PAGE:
06 June 2011
Terry Waite opens celebrations for Swanwick Conference Centre's 100th Anniversary
Terry Waite, former envoy to the Archbishop of Canterbury was part of the 100th anniversary celebrations of The Hayes Christian conference centre in Swanwick, Derbyshire last week.
Nearly 200 guests joined Waite who has been coming to the Hayes for 50 years.
"There is a very special, homely atmosphere here," he said. "Fabulous new additions - ensuite bedrooms and conference facilities - have taken the venue to a new level without losing that personal touch."
Kidnapped in Beirut in 1987 while negotiating the release of hostages, Terry Waite was held hostage himself for nearly five years before his release in 1991.
The Hayes Conference Centre in Swanwick was used as a Prisoner of War camp during World War II. In 1940, renowned Franz von Werra and four other German PoWs were held captive at the Hayes and escaped by tunnelling their way out.
The Hayes has been restored to its original purpose as a conference centre and now caters for groups of up to 400 people with bedrooms, meeting rooms, wireless, outdoor and indoor activities, play areas for children, and award winning gardens and grounds.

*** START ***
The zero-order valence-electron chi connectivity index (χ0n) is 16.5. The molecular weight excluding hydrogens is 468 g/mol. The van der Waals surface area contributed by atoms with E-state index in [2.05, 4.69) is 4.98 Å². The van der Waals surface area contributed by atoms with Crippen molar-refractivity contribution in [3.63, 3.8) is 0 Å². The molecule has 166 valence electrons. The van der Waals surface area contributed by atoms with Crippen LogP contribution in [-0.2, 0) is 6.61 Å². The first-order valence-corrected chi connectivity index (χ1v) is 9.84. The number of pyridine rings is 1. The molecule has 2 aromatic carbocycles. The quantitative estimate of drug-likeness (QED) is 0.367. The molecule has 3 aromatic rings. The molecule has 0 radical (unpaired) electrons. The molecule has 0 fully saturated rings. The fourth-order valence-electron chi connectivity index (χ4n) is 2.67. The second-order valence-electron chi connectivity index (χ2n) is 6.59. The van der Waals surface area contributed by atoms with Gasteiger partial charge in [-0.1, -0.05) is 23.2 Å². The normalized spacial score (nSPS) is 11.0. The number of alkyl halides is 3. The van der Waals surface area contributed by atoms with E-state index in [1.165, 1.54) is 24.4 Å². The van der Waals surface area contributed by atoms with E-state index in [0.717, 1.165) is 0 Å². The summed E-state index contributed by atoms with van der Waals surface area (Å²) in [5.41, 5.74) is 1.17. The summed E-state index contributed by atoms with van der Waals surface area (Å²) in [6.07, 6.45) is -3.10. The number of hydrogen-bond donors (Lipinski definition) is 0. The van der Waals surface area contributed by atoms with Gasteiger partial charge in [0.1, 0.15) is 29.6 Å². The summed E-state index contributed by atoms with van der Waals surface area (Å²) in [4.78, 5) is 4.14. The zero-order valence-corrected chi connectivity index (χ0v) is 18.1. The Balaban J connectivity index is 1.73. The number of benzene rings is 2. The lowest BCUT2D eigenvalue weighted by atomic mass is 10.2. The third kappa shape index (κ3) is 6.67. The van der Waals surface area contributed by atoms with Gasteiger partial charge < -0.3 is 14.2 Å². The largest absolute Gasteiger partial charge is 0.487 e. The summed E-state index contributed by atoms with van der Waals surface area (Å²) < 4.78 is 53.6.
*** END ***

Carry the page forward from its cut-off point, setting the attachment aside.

"Our PoWs may have been unwilling 'guests' but visit any community in the UK and you'll find people who have enjoyed a time of refreshment here," said general manager Brian Cupples. "We have constantly developed to meet the changing needs of our visitors - a key to our success."
Not many can say they've been captured and held hostage during their lives, but almost anyone will say they have grown weary at times with busy days and responsibilities. Thousands of people, including Terry Waite and numerous church members have been able to find a place of solace at the centre.
"Through all the modernisation one thing has remained constant - The Hayes is a place where people meet God and have their lives enriched," said Rt Rev Paul Butler, Bishop of Southwell and Nottingham.
Adds Rt Rev John Pritchard, Bishop of Oxford: "Swanwick has been a place of regular pilgrimage for me since the 1970s," he said. "I've been a learner, a speaker, a participant, an observer and an exhausted recoverer! Always I have found stimulation, friendship and hope - and the facilities have been transformed. It's a century to be proud of."